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Back country camping gear/tips
I'm getting ready to move away from my primarily whitetail hunting after losing land here in ny and my lease in Kansas. I'd like to get some experience hunting the backcountry so my plan is to hunt bear with a bow here in ny in the adks and catskills and build some experience and equipment before heading out west and trying my hand out there. Any tips on tents, sleeping setups, packs and frames would be greatly appreciated. At this point I'm looking for a set up I can pack in 3 or 4 miles and live out of for 3 days. I've camped before but not in the backcountry and always had a clean water source available. So treating and filtering water is not something I have any experience with at all.
My suggestion is to do a search on this site for the following areas: 1) sleep system (tent, pad, sleeping bag), 2) packs, 3) backcountry clothing, 4) backcountry food. Also, I'd do a search here and more generally on the internet or backcountry gear lists. That will pretty well cover you and take you quite a long time to get through. When you have a follow up question, do a search on it- it's been asked dozens of times before! If you can't find the answer, ask it here. I'm not trying to be rude with this answer, I just think it's the most effective way to find the answers you're looking for. Good luck! It's a fun and different way to hunt and I think the approach you're taking with trying out your gear and plan locally is a good one.
Here's what my kit consists of, others may have better or worse gear but this gives you an idea of what you need. I've stayed in the backcountry up to 8 days with this gear: Pack: Kuiu Ultra 7000 or Icon Pro 5200, Tent: Nemo Dagger 2P, Bag: Nemo Disco 15, Pad: Klymit Static V Luxe insulated, Stove: JetBoil Flash, Hydration: Platypus Gravity works or Katadyn hiker pro Food: varies greatly from mountainhouse or other dehydrated stuff to trail mix, energy bars, etc etc etc, anything works try to stay at least 125 calories per ounce if possible, 100 minimum. That's a good list, you can vary your gear from there but it gives you an idea.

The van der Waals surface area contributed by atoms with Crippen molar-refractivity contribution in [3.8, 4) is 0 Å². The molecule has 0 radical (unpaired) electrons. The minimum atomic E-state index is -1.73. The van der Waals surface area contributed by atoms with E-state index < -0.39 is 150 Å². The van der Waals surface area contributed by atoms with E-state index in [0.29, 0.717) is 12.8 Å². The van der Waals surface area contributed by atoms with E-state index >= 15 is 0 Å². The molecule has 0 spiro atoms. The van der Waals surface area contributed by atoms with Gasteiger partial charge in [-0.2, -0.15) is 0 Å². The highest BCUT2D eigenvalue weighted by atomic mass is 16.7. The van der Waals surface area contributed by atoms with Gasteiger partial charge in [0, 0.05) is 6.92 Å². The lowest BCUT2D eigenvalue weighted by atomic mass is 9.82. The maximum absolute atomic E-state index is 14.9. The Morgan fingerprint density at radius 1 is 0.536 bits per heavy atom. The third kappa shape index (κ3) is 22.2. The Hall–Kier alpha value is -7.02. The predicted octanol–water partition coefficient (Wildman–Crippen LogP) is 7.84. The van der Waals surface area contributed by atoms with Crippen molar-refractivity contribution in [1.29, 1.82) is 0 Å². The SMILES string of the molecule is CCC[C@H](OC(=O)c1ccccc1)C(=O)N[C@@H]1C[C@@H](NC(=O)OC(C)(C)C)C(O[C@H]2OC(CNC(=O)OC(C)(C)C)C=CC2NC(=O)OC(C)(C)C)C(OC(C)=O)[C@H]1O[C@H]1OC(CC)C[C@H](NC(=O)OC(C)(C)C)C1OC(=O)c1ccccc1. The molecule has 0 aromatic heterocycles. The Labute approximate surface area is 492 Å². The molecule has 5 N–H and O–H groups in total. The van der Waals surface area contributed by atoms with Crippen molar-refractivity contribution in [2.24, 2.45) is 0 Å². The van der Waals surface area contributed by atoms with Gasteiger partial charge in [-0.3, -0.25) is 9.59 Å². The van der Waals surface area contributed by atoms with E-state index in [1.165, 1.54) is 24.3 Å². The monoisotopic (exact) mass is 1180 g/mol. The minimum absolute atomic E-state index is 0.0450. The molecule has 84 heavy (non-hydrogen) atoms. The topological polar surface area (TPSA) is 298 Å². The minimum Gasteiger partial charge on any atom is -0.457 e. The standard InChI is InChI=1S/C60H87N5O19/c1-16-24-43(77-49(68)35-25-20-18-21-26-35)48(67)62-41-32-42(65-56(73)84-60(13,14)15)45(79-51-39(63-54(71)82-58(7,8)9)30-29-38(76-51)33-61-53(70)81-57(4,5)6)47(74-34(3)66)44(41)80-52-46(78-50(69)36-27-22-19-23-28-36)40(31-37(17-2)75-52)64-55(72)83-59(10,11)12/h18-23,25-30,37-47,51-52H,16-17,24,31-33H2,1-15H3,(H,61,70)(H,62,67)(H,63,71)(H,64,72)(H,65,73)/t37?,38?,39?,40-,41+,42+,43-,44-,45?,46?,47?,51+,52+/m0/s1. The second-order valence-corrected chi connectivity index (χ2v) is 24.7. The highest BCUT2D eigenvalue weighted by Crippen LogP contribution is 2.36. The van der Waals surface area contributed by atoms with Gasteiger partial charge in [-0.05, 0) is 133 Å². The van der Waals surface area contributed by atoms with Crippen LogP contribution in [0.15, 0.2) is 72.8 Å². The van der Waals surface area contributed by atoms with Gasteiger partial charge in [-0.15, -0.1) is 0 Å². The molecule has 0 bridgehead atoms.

good list. That Nemo stuff is good....you might also want to also check out Big Agnes tents and sleeping pads.....to me it's all about how small it packs and how much it weighs. I have really saved a lot of room weight over the last few years but it's an investment. There really is a huge difference in what take for a base camp vs a bivy.
my tip is this ounces equal pounds and pounds equal pain,,,,,,
Also look on rokslide and kifaru. Plenty of information out there, so don't reinvent the wheel.
How do I do a search on here? I cant seem to find the option.
Search for the search - ctrl+f
the search function here does not work. Use your normal internet search engine, and do something like: backcountry hunting gear bowsite
I can save you a ton of money if your an LEO, first responder, or work for the government. Leo adventurers.com has several big names in the outdoors industry that provide a significant discount on gear.
Agree you want the lightest equipment,,, but you will pay for it. If you use it alot, it is definitely worth it. Used a Steripen last year in CO and I really liked that for water purification as opposed to filter but we didn't have to drink out of a beaver pond either............... Lots of information for you to gather but you are in the right place. Bowsite is great for stuff like this.